Kneuper never spoke to the interrogators attached to the division which actually captured Dachau. He did not know any of them. He did not speak to the few guards he saw at Dachau during his visit. (23-5643)

Kneuper saw an open railway car containing what he thought were about seven bodies, but he had read since that there were more. They were naked, emaciated bodies, mostly men, who were supposed to have been sent to Dachau for cremation. Kneuper was sure they were concentration camp inmates, at least some of them. He thought they had come from Buchenwald but did not know. (23-5643, 5644)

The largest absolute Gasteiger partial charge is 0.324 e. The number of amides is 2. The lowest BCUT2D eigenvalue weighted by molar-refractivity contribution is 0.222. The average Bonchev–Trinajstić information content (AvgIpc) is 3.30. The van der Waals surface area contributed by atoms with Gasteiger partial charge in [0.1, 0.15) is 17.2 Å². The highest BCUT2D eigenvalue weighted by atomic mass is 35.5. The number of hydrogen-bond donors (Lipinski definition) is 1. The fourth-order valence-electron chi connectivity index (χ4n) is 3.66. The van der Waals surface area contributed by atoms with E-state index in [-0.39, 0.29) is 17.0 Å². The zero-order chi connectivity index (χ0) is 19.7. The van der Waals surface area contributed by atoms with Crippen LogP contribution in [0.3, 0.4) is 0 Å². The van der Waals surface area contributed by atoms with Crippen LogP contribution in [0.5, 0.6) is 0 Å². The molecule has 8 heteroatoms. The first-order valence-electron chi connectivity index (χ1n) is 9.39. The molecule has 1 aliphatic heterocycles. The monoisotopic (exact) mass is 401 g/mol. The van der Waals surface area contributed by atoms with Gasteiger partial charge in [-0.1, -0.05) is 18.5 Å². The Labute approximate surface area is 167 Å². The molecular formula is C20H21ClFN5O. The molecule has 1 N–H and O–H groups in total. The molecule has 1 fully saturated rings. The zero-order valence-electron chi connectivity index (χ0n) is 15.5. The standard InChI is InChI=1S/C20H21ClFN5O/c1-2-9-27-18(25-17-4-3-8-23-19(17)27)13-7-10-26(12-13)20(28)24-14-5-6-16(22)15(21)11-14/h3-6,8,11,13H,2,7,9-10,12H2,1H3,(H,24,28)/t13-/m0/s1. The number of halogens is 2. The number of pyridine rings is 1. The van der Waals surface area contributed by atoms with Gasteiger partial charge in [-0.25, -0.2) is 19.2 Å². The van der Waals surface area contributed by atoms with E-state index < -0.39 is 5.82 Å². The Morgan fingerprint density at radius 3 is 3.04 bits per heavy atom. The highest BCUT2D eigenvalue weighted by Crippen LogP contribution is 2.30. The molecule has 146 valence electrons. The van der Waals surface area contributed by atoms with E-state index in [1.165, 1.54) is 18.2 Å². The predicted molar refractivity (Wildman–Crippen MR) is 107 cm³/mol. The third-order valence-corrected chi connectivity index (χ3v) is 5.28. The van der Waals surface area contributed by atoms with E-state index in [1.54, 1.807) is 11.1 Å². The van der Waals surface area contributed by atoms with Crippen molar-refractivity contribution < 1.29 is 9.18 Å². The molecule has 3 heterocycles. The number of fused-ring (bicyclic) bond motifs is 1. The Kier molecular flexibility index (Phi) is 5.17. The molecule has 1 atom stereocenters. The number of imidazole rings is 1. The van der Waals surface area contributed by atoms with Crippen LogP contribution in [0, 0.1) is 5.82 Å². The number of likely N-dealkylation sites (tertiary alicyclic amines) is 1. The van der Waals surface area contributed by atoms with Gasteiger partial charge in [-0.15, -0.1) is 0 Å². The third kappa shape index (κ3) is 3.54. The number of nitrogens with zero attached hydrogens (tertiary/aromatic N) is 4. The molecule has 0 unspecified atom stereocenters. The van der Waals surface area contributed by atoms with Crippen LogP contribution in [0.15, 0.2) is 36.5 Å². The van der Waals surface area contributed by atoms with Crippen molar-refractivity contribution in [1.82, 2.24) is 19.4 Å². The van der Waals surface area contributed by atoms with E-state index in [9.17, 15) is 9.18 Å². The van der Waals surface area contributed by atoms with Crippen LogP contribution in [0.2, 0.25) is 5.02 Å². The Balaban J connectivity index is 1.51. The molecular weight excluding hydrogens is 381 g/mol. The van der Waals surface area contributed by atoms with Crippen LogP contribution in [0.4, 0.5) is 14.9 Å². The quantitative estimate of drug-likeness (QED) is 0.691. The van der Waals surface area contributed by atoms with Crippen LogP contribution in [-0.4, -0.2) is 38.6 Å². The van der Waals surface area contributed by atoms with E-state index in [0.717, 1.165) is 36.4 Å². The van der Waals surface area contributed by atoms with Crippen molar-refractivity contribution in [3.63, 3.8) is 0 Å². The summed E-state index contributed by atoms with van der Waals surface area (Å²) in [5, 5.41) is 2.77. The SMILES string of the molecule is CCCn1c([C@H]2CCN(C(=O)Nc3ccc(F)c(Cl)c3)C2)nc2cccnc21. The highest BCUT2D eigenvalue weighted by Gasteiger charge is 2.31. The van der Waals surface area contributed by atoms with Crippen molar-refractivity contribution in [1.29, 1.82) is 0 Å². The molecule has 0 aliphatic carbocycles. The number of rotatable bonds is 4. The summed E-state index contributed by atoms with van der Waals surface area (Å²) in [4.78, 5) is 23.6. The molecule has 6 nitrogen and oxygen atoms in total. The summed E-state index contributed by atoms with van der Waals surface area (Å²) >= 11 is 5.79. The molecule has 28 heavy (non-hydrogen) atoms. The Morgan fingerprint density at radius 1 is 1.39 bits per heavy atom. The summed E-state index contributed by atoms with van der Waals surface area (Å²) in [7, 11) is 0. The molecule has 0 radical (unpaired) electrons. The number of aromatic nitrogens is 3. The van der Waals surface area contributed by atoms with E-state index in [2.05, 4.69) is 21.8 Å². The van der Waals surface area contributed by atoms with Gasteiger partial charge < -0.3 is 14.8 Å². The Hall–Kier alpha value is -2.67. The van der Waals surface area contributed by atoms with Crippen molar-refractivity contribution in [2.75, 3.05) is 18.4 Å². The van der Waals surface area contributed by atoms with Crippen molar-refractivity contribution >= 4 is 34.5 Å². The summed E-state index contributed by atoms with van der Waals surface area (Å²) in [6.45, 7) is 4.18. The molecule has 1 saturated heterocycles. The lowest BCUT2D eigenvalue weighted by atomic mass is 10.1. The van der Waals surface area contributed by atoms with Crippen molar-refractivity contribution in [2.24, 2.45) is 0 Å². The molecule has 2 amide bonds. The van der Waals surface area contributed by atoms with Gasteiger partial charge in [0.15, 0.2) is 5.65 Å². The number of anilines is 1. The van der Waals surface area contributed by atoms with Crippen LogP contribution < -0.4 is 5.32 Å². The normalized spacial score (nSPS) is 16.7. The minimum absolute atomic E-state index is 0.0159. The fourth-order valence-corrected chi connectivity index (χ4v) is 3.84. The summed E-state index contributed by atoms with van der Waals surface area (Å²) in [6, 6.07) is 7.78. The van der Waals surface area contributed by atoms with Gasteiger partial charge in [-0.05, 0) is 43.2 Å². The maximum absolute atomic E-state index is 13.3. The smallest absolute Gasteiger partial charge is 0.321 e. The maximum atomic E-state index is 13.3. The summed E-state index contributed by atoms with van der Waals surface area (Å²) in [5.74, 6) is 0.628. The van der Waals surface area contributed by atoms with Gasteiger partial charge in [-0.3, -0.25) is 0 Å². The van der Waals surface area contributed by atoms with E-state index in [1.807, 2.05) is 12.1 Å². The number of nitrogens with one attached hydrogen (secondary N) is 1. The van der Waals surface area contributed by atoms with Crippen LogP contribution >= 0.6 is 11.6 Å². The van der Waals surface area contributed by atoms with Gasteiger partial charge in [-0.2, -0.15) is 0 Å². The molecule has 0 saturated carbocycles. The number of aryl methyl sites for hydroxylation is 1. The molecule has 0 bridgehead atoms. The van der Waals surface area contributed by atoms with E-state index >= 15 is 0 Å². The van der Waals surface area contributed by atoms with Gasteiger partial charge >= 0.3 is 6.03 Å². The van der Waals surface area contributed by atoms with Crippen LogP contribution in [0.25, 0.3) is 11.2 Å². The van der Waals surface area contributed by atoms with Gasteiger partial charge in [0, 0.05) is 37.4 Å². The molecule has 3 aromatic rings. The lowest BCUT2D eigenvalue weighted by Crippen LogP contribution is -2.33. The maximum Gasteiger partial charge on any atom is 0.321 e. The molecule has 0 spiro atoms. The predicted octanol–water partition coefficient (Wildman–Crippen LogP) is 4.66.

Kneuper confirmed he could not say anything about Auschwitz, pointing out that they were not even allowed to go there. His personal experience did not extend to the other camps. (23-5644)

Kneuper testified that the German prisoners of war did not look like the dead bodies, but like the live inmates. (23-5645)

Kneuper did not interrogate prisoners for war crimes. That was done by a higher echelon. He was attached to an infantry division and it was his duty to find out what was happening on the enemy side. It was field intelligence for the purpose of an infantry division. (23-5645)

Kneuper did not know what follow-up was made concerning the story told by the two German prisoners. His superior officer made up the daily reports and Kneuper did not know what he wrote concerning the incident. He testified, however, that it had shocked all three interrogators because it was a massacre. (23-5646)